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||Jacob (Ludwig Carl) Grimm (1785-1863) - see also Wilhelm Grimm|
Jacob and Wilhelm Grimm – famous for their classical collections of folk songs and folktales, especially for Kinder- und Hausmärchen (Children's and Household Tales); generally known as Grimm's Fairy Tales, which helped to establish the science of folklore. Stories such as 'Snow White' and 'Sleeping Beauty' have been retold countless times, but they were first written down by the Brothers Grimm. In their collaboration Wilhelm selected and arranged the stories, while Jacob, who was more interested in language and philology, was responsible for the scholarly work. The English writer Ford Madox Ford sees in his masterly guide The March of the Literature (1938) that their tales were more than a mere reflection of German romanticism:
"But the real apotheosis of this side of the Teutonic cosmos came into its own through the labors of the brothers Ludwig Karl, and Wilhelm Karl Grimm for whom the measure of our administration may well be marked by the fact that there is nothing in the world left to say about their collection of fairy tales. It is, on the whole, wrong to concede the brothers Grimm to the romantics. They belonged to the earth movement and are known wherever the sky covers the land. That is the real German Empire."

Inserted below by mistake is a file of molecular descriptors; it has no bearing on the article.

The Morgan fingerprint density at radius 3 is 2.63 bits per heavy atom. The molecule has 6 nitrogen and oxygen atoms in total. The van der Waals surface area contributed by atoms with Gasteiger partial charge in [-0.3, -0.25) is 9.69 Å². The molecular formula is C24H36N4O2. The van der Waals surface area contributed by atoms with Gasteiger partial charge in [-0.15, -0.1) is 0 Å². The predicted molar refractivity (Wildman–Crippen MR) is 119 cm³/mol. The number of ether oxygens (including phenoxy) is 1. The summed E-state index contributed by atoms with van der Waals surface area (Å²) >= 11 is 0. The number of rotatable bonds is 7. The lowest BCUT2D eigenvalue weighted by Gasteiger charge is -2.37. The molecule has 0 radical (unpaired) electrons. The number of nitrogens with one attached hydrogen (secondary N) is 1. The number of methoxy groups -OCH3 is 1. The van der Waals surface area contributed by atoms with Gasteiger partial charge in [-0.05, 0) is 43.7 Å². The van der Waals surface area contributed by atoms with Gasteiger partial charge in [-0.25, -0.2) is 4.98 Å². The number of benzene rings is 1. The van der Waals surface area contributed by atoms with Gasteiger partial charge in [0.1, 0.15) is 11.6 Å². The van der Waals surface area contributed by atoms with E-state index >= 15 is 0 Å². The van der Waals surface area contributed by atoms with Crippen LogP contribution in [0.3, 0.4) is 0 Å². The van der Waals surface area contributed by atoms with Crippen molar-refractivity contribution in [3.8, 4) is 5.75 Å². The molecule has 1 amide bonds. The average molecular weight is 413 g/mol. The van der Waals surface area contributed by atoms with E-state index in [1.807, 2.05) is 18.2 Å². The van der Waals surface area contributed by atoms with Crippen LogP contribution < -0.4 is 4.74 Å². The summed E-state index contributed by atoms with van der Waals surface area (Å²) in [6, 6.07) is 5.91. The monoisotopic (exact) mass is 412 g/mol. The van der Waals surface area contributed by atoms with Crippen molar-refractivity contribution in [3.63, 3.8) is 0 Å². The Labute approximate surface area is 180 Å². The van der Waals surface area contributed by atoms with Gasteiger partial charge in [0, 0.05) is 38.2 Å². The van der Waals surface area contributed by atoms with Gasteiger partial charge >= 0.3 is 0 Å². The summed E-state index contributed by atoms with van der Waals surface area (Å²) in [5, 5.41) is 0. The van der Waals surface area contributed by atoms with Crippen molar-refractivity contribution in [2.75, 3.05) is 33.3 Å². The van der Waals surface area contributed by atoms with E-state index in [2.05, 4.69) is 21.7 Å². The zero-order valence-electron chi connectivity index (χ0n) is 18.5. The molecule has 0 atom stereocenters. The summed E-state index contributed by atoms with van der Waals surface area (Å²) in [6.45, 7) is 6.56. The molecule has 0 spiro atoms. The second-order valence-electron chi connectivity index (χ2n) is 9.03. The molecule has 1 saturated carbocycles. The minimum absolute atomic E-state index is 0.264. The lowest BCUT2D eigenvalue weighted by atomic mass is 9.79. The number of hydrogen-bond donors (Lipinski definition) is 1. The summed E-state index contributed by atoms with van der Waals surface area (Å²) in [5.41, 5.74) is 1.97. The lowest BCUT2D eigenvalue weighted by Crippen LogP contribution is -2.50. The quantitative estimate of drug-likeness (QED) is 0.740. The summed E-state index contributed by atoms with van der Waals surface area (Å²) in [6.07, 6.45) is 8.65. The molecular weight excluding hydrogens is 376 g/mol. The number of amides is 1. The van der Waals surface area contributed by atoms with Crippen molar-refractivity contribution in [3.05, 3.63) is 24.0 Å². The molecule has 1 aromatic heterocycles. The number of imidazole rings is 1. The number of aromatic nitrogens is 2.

Grimm was born in Hanau. His father, who was educated in
law and served as a town clerk, died when Jacob was young. His mother
Dorothea struggled to pay the education of the children. With financial
help of Dorothea's sister, Jacob and Wilhelm were sent to Kasel to
attend the Lyzeum. Jacob then studied law at Marburg, but interrupted
his studies to serve the Hessian War Commission during the Napoleonic